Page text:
Banks are doing this because it’s good business practice, not to promote broader social or economic goals. When private firms decide whether or not to reduce principal on delinquent loans through HAMP, they run what’s called a “Net Present Value” test, modeling expected costs and cash flows in the event of foreclosure compared to several modification alternatives. Lenders, investors, and servicers are under no programmatic obligation to reduce principal, even when the Net Present Value test identifies it as the best option. But as mentioned above, many do.
That said, it’s important to note that principal reductions have a positive impact the broader housing market, which remains one of the biggest drags on our economic recovery. When a lender or servicer avoids an unnecessary foreclosure, the market price for that home stays high, helping to stabilize home prices and local housing markets. And since home prices are often derived from comparable homes in the neighborhood, that single foreclosure would also reduce home values for everyone else in the neighborhood.
Principal reductions also cause ripples throughout the economy. Homeowners with little equity, as well as anyone uncertain of the value of their property, are often reluctant to invest in renovations and upgrades. So principal reductions that bring a borrower to (or close to) positive equity should help drive up demand for home-related industries from window curtains to washing machines, while improving the overall quality of the housing stock.
At the same time, families digging their way out of mortgage debt are not spending as much on clothes, food, and other consumer goods, discouraging businesses from investing and bringing on new employees. By reducing the borrower’s debt overhang—not to mention monthly mortgage payments—principal reductions free up much-needed funds for other purchases, boosting aggregate demand.
But not all mortgage investors are convinced of the power of principal reduction. The most prominent holdouts are the country’s two biggest mortgage finance companies, Fannie Mae and Freddie Mac.
Fannie, Freddie, and FHFA’s current position on principal reduction
Fannie Mae and Freddie Mac, both under government conservatorship since 2008, are banned from offering principal write-downs as part of their modifications by their regulator, the Federal Housing Finance Agency, or FHFA. That’s the case despite FHFA’s own analysis showing that principal reduction would actually help the books of Fannie and Freddie in the long run compared to other foreclosure prevention approaches.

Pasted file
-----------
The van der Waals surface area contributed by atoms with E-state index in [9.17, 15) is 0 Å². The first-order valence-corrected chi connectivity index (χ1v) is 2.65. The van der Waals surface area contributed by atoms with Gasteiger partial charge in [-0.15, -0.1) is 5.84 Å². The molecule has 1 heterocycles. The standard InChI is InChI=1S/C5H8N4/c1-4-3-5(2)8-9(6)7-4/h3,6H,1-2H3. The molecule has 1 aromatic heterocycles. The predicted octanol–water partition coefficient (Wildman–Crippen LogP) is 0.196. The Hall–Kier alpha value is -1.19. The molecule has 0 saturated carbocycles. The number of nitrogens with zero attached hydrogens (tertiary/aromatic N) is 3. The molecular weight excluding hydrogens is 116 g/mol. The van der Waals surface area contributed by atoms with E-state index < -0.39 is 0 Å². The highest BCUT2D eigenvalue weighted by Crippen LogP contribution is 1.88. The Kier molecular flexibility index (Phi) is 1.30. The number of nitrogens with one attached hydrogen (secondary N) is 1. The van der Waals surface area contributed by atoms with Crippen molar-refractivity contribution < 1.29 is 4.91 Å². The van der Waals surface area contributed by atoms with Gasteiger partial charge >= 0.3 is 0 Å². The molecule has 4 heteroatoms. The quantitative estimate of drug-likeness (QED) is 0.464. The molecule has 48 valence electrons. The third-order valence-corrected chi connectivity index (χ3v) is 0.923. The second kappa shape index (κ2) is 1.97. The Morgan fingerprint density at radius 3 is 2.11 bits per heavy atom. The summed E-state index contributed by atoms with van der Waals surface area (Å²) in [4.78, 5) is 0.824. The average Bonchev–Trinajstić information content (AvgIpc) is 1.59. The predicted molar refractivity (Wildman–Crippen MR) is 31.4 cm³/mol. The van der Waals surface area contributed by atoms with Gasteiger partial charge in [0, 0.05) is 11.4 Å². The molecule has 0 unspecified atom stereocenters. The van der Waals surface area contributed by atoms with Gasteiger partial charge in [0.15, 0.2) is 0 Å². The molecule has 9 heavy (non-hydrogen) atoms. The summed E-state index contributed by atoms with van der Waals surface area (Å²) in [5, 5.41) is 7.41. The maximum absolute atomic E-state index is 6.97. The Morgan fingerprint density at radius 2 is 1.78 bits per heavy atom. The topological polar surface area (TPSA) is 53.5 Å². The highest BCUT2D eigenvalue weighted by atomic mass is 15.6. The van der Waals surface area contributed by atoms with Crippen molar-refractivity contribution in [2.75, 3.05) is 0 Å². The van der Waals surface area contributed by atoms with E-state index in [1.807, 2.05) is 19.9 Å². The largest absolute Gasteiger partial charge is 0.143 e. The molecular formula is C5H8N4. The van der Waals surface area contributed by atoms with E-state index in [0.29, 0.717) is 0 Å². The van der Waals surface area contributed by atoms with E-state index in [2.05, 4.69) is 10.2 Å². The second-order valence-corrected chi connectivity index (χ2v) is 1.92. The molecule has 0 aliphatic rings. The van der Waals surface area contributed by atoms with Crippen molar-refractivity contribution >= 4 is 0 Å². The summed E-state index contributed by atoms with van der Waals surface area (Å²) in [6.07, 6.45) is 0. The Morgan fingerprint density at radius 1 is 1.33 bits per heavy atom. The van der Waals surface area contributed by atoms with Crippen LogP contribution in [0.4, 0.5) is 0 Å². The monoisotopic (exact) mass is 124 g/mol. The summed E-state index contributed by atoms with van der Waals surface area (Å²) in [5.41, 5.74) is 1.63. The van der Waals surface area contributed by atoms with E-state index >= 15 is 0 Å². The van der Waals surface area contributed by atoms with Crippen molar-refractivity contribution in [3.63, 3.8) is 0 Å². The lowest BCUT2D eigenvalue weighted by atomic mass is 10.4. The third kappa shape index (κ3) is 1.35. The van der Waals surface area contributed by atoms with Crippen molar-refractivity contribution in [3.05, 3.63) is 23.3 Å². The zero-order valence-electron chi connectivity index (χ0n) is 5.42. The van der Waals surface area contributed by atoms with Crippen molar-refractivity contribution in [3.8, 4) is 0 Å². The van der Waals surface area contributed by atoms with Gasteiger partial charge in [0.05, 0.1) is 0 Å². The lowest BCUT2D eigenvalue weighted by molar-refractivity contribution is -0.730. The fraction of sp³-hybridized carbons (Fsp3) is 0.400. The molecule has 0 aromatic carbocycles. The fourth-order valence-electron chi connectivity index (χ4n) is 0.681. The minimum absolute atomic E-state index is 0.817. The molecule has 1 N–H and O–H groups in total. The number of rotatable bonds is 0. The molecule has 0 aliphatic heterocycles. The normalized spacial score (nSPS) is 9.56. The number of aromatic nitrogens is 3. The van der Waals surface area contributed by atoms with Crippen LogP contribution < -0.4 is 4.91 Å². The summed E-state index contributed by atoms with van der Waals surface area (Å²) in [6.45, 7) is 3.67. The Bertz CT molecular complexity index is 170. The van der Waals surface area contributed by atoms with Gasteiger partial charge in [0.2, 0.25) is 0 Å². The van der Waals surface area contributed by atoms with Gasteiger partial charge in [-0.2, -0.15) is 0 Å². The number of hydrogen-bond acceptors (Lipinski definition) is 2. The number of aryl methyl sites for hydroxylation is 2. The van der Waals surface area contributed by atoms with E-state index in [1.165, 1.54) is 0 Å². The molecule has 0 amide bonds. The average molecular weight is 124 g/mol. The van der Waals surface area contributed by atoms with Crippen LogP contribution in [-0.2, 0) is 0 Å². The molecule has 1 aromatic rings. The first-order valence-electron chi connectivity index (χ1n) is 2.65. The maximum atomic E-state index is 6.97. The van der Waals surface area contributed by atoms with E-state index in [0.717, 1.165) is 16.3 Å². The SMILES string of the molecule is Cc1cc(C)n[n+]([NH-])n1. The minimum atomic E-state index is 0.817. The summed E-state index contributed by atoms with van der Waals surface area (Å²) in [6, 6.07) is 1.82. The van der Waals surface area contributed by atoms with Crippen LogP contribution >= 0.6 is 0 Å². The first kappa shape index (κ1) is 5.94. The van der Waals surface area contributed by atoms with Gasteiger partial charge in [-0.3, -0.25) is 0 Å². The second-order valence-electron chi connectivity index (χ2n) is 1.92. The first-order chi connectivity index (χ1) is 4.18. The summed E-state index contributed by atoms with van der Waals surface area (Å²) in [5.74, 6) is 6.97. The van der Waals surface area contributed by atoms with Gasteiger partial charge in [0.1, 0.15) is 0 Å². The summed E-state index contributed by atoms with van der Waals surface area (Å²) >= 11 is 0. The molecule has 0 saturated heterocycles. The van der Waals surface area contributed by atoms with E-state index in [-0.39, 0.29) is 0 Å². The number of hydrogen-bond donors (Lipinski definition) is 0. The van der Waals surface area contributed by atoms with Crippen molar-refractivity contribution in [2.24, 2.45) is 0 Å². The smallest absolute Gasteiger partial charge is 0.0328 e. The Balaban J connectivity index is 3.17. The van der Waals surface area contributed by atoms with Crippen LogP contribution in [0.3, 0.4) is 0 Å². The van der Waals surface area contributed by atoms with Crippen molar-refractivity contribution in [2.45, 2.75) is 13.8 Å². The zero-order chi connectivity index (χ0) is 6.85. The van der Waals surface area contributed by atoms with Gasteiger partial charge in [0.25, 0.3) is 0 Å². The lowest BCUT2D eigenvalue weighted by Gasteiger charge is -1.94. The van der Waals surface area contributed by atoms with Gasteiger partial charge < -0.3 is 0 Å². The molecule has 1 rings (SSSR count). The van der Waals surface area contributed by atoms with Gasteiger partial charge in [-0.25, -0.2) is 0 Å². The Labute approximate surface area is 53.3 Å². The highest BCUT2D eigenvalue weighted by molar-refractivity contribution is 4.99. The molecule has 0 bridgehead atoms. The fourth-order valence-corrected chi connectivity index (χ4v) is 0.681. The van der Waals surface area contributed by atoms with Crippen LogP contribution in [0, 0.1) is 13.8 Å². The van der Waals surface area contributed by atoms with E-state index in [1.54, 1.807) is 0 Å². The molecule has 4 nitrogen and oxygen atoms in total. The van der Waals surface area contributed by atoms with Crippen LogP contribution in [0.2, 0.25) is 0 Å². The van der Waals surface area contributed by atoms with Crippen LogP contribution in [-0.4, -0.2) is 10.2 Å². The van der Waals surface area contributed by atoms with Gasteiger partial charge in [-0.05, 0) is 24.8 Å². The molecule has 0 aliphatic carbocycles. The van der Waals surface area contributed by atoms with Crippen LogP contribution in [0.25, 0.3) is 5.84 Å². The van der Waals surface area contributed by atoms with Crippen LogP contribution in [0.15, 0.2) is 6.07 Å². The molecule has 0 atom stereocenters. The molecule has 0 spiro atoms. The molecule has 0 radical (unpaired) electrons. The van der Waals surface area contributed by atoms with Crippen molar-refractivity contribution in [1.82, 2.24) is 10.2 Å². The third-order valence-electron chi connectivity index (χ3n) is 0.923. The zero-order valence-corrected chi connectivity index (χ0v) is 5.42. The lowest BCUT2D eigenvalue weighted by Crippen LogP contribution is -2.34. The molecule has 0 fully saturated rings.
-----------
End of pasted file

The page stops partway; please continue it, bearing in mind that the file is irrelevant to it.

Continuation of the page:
Earlier this month FHFA released an analysis focusing on Fannie- or Freddie-backed borrowers that are expected to be eligible for the Home Affordable Modification Program, which was created in 2009 to help struggling homeowners avoid foreclosure. The agency projected about 700,000 borrowers would be eligible for HAMP, being both delinquent and deeply underwater, meaning their mortgage is for an amount 115 percent or more of the current value of the home.
Here are the basic findings. If Fannie and Freddie did nothing to avoid unnecessary foreclosures, then together they would expect to lose about $63.7 billion on these loans. If the companies defer a portion of principal and interest on those loans to avoid some foreclosures, known as principal forbearance, they expect to lose significantly less: $55.5 billion. But they can stave off even more foreclosures and losses through principal reduction, resulting in just $53.7 billion in losses.
In other words, a federally supported principal reduction program will save Fannie Mae and Freddie Mac about $10 billion compared to doing nothing, and $1.7 billion compared to alternative foreclosure mitigation tools, according to the FHFA’s own analysis.
Given the overwhelming case for doing more principal reductions, why is FHFA reluctant to take this direction? Based on comments from FHFA Acting Director Edward DeMarco, the agency appears to have three primary concerns:
- The financial benefits of principal reduction rely heavily on taxpayer subsidies
- The sudden availability of principal reductions could inspire some underwater borrowers to stop making payments just to qualify for assistance—what DeMarco calls “strategic modifiers”
- Principal reductions could impose a significant administrative burden on Fannie, Freddie, and FHFA, which could further reduce the bottom-line benefit
While these are important considerations in weighing the costs and benefits of any principal-reduction initiative, none of these concerns should be deal breakers for FHFA. Let’s examine each in turn.